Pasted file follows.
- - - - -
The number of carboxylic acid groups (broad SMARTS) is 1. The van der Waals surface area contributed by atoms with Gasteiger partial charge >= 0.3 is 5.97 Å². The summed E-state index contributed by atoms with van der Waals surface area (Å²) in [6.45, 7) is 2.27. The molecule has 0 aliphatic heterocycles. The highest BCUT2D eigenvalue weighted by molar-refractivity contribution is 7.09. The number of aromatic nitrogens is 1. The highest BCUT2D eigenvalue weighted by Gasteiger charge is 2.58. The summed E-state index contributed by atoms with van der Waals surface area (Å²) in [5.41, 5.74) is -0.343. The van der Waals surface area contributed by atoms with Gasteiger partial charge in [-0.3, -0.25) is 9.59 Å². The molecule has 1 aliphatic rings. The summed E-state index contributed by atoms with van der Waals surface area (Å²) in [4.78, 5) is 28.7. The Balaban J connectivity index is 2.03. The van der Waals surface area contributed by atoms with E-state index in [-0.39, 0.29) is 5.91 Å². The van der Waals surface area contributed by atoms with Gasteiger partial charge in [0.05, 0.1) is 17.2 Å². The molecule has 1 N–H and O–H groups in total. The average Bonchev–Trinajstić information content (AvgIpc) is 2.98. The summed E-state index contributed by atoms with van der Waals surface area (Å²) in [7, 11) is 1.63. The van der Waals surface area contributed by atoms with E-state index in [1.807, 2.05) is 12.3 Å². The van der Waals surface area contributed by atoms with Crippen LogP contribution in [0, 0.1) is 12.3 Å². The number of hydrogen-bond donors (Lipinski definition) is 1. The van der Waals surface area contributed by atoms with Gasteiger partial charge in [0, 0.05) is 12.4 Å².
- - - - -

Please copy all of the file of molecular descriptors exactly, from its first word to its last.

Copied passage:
The number of carboxylic acid groups (broad SMARTS) is 1. The van der Waals surface area contributed by atoms with Gasteiger partial charge >= 0.3 is 5.97 Å². The summed E-state index contributed by atoms with van der Waals surface area (Å²) in [6.45, 7) is 2.27. The molecule has 0 aliphatic heterocycles. The highest BCUT2D eigenvalue weighted by molar-refractivity contribution is 7.09. The number of aromatic nitrogens is 1. The highest BCUT2D eigenvalue weighted by Gasteiger charge is 2.58. The summed E-state index contributed by atoms with van der Waals surface area (Å²) in [5.41, 5.74) is -0.343. The van der Waals surface area contributed by atoms with Gasteiger partial charge in [-0.3, -0.25) is 9.59 Å². The molecule has 1 aliphatic rings. The summed E-state index contributed by atoms with van der Waals surface area (Å²) in [4.78, 5) is 28.7. The Balaban J connectivity index is 2.03. The van der Waals surface area contributed by atoms with E-state index in [-0.39, 0.29) is 5.91 Å². The van der Waals surface area contributed by atoms with Gasteiger partial charge in [0.05, 0.1) is 17.2 Å². The molecule has 1 N–H and O–H groups in total. The average Bonchev–Trinajstić information content (AvgIpc) is 2.98. The summed E-state index contributed by atoms with van der Waals surface area (Å²) in [7, 11) is 1.63. The van der Waals surface area contributed by atoms with E-state index in [1.807, 2.05) is 12.3 Å². The van der Waals surface area contributed by atoms with Crippen LogP contribution in [0, 0.1) is 12.3 Å². The number of hydrogen-bond donors (Lipinski definition) is 1. The van der Waals surface area contributed by atoms with Gasteiger partial charge in [0, 0.05) is 12.4 Å².